Other things to do: Catch a show at Bay St. Louis Little Theater. Visit the artist co-op (Gallery 220) or Maggie May’s art gallery. Drive less than an hour to New Orleans to enjoy the city’s nightlife for the evening.
1. Small: No major cities allowed.
2. Year-round energy: The town can’t pack up and leave after “the season”.
3. Entertainment outside of the beach: Music, breweries, galleries, museums, and festivals also play integral parts of the culture.
Matador calls itself the world's largest independent travel publisher, with over 12 million unique monthly visitors.
Chamber Announces Businesses of the Year
All businesses will be honored at the Salute to Business and Industry Annual Awards Gala on Thursday, August 27th, beginning at 5:30pm at Hollywood Casino Gulf Coast. Click here for more details about the event and to purchase tickets.
Congrats all - especially S&L owner Chris Cochran!
Three Bay-Waveland Homes Featured in Design Magazine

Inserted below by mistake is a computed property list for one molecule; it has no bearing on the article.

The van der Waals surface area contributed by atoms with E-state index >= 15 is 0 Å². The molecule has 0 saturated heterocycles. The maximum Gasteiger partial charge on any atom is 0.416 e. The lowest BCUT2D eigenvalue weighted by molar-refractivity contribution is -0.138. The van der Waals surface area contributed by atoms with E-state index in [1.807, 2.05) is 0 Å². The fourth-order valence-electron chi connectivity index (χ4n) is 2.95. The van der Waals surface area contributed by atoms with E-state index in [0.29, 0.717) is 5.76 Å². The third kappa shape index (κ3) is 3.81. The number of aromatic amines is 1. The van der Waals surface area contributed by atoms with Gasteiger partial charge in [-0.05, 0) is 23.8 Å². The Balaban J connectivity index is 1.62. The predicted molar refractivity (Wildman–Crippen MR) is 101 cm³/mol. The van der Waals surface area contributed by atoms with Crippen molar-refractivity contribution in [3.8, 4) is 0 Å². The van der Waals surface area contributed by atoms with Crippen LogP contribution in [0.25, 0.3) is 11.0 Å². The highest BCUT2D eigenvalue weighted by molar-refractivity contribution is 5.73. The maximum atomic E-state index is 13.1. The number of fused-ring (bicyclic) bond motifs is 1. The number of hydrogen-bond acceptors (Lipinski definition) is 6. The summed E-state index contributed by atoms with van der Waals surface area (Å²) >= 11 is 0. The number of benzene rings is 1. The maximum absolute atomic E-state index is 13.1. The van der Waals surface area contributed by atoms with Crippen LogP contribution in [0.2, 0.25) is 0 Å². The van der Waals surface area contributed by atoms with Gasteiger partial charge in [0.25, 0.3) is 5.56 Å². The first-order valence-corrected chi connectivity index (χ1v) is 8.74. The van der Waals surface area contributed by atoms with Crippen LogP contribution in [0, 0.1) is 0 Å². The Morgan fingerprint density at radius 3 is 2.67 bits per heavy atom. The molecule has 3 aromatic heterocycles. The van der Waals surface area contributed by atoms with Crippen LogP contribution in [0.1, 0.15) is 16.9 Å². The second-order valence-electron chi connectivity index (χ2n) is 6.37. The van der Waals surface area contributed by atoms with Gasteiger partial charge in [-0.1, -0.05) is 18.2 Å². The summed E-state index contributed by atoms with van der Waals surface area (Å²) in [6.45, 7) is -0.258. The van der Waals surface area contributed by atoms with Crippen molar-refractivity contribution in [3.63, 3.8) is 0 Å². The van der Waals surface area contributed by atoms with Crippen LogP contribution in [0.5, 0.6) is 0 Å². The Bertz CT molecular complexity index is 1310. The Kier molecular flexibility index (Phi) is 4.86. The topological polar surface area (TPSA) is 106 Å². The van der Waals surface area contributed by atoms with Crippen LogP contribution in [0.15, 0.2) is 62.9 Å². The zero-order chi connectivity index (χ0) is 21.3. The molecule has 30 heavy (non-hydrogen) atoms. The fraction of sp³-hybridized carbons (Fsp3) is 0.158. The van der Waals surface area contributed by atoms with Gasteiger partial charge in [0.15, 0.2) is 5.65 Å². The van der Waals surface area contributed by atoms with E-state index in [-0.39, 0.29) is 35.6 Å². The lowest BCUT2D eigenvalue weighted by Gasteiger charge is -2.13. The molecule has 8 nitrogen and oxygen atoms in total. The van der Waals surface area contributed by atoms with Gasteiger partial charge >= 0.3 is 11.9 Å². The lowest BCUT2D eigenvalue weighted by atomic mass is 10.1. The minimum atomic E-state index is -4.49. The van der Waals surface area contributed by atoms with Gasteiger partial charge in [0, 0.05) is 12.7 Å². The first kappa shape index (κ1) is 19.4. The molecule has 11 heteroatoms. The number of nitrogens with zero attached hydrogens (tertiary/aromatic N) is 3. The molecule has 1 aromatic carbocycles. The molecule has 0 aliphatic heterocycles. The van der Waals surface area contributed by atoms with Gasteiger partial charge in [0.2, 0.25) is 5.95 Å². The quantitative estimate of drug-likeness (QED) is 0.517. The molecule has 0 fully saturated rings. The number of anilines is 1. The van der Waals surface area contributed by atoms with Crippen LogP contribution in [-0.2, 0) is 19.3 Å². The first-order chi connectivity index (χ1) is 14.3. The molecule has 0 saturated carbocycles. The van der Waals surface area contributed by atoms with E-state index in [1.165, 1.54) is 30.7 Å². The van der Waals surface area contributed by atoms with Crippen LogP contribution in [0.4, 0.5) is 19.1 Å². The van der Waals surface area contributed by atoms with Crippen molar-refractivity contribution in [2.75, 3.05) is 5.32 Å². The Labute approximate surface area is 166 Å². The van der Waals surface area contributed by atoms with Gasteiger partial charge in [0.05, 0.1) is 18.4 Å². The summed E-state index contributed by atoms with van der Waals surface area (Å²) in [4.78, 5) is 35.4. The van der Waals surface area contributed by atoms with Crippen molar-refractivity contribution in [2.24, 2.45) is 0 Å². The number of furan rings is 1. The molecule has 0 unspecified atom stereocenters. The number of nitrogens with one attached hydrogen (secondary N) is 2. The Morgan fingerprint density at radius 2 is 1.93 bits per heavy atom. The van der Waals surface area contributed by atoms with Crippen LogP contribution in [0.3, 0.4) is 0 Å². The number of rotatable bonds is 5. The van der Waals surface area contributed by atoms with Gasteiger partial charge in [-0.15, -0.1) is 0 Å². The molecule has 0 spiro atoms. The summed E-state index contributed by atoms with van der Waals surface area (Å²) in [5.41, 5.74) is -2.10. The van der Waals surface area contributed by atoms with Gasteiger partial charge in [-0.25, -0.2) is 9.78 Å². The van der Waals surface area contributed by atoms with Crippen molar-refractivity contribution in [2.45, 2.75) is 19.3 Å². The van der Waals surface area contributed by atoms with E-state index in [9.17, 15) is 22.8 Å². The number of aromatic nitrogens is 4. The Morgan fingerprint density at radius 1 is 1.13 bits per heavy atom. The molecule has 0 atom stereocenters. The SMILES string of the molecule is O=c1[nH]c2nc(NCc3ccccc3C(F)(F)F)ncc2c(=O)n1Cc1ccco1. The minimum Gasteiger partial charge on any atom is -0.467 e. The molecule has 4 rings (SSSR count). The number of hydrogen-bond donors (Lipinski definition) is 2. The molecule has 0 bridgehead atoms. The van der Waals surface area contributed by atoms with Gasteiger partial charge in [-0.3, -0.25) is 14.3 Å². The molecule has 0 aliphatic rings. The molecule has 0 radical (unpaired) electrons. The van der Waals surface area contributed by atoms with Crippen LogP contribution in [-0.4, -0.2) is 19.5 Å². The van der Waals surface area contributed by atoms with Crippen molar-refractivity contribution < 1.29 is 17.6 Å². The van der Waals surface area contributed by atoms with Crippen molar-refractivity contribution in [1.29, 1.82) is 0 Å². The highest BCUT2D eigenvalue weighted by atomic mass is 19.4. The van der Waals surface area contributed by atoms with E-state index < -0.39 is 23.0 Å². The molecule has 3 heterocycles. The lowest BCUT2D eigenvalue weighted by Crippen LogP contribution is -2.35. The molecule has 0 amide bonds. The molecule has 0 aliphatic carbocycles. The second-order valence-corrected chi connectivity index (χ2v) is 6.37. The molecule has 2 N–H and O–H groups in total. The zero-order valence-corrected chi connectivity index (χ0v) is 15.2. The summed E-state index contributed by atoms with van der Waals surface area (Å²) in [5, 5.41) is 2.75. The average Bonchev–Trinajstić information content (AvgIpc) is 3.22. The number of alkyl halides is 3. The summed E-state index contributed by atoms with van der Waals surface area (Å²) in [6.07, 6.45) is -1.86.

"Stages," a new magazine published in Madison, Mississippi, found plenty to feature in the July/August issue. Bay Lou II, designed by local architect Ed Wikoff and the Waveland home of Chuck Underwood and Glenn Hood are both highlighted.
The cover story, named "From Shambles To Tropical Oasis," puts the spotlight on Kevin Jordan's (Gulf View Properties) show-stopping make-over of a historic Old Town commercial building into a family compound vacation rental. "Abode," located on the corner of Sycamore and Hancock Streets was staged for the photography session by French Potager owner Martha Whitney Butler and Patti Fullilove.
Click here to read the July/August issue online.
Katrina 10th Anniversary Schedule
- story and photos by Ellis Anderson
First time shoppers may scratch their heads and wonder about the name: California Drawstrings? What does a state 2000 miles away have to do with a chic clothing boutique in a coastal Mississippi town?
And what’s the secret that’s made the store a premier pick across the region for men and women seeking stylish, comfortable clothing? Linda Keenan, owner and founder of California Drawstrings, is delighted to share the answers.